Everything

Everything

Nothing and everything are values on the opposite ends of the expanding spectrum of knowable things. Even the knowledge of the most intelligent, and the most educated would lie infinitely close to nothing, zero percent. Education, as it is generally practiced, has a superstitious foundation based on amounts. It is impervious to the impact that its poor quality inflicts on humanity. This process of vast inadequacy creates the illusion of helplessness when confronting the plague that saddles humanity with despair, war, injustice, and poverty. There is much ignorance among people in general, among educated people in particular about this unnecessary affliction that can be alleviated.

Compared to what there is to learn, the test scores of even the most brilliant would be insignificant. What then is the purpose of becoming educated? Is education just a path to individual accomplishment that widens across time into a highway of humanitarian despair? The idea that we can become all knowing is as likely as an earthworm making intergalactic forays.

Education, as it is academically applied, has two general purposes. The first is to make its students relatively richer, more influential, or more powerful than some other people. The second is ecological, to enhance humanity environmentally. Education is an opportunity to enhance human effectiveness both individually, and socially.

There is a mirage that appears in the minds of people witnessing their own accomplishments. Success looks like success, but so does failure. Superstition is failure that looks like success on close examination, but from a more comprehensive view, it is ecological cancer. Amassing uncontrolled knowledge creates an illusion that harms humanity. History ultimately erases the illusion, but the harm remains.

Power and influence are behaviorally applied to the environment economically. There is an economic answer to the question: Is there life after death? The answer lies in a simpler question: Was there life before birth? Economically people serve humanity. Success is achieved across generations. Failure is instantaneous. Learning is education, only if it gives adequate warning about the consequences of failure, otherwise it is nothing more than superstitious projection.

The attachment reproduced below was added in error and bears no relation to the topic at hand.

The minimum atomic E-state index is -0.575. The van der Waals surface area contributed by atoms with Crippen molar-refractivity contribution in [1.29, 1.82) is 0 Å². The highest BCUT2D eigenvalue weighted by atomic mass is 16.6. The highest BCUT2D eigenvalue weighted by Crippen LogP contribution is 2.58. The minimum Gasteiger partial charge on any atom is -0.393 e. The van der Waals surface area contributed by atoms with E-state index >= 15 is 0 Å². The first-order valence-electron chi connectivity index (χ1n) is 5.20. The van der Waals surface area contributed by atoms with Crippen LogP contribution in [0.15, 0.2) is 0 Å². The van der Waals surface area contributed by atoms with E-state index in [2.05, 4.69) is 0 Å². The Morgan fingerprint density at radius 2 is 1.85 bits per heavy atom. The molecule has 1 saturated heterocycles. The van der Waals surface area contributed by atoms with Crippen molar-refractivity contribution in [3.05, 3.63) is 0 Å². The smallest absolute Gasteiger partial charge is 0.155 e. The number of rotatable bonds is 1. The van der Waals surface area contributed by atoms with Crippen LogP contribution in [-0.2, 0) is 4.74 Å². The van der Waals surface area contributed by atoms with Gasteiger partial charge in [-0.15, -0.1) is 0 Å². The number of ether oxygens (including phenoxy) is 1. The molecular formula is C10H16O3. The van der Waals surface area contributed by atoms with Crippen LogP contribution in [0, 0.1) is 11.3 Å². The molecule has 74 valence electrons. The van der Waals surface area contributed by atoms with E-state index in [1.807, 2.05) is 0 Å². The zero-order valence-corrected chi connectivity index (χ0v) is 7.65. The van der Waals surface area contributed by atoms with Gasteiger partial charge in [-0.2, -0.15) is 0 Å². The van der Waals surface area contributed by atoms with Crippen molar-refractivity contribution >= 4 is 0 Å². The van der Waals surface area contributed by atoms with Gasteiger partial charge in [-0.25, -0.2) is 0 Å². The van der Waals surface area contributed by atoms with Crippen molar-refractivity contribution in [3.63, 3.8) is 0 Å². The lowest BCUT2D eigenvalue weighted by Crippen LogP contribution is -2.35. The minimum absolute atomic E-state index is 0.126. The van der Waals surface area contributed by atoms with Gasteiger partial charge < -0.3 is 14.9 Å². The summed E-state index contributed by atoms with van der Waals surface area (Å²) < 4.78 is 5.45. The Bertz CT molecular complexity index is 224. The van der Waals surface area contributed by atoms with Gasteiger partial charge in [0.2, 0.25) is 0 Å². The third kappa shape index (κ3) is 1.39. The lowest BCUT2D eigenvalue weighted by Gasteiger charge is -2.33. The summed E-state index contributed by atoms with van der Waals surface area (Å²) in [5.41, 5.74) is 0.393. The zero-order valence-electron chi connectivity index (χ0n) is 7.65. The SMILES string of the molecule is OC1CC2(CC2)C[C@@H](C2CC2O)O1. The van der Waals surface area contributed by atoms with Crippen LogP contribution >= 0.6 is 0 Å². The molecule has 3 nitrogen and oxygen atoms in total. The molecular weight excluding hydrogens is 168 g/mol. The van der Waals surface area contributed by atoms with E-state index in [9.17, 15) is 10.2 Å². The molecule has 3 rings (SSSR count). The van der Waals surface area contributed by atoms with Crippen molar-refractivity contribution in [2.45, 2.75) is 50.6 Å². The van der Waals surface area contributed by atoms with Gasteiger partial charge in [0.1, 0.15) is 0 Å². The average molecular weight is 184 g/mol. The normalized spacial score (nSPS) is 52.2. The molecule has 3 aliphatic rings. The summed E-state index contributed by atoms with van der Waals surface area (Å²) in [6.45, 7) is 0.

Academia tolerates the superstitions of its elite. The superstitious mirage is considered real because it generates power and influence. Its tolerance is appealing because people need power and influence to survive individually, and in groups. In spite of this need, and because of it, superstitiously derived knowledge is allowed to poison the environment necessary to sustain humanity, the groups, and the individuals.

When referring to actual education, everything educational has positive economic value. It is of benefit to humanity. Actual education does not include superstition because superstition is a mirage that causes people to use the mere perception of knowledge as if it was actual. War doesn’t create peace. Justice cannot be rationed. Poverty cannot be cured by the poor, and education cannot be effectively replaced by superstition, even in vast amounts.

Education teaches people how to cooperate with reality to improve the human environment. Academia measures educational advancement with amounts. The amounts fail to account for the mirages that obscure reality. Improving education improves the effect of behavior on the human environment. How is that working out? Despair, war, poverty and injustice are firmly ensconced by a system of education that is afraid to filter the superstition that is toxic even in small amounts, and the toxicity is mass-produced by academic institutions.

Academia that focuses on power and influence substitutes the amount for the effect. The amount fails to identify both the the effect, and the behavior it causes. Being able to identify reality affects how people behave. Their behavior affects the single environment that we all share with each other, and that we share with the future. Knowing much about reality is not consequential when the mirage of superstition is treated with the same respect as the knowledge it replaces. Knowledge silently cohabits with the destructive influence of superstition. Being able to distinguish reality from a superstitious mirage is vital. Learning to become stupid is not educational. The same is true about learning to become very stupid.

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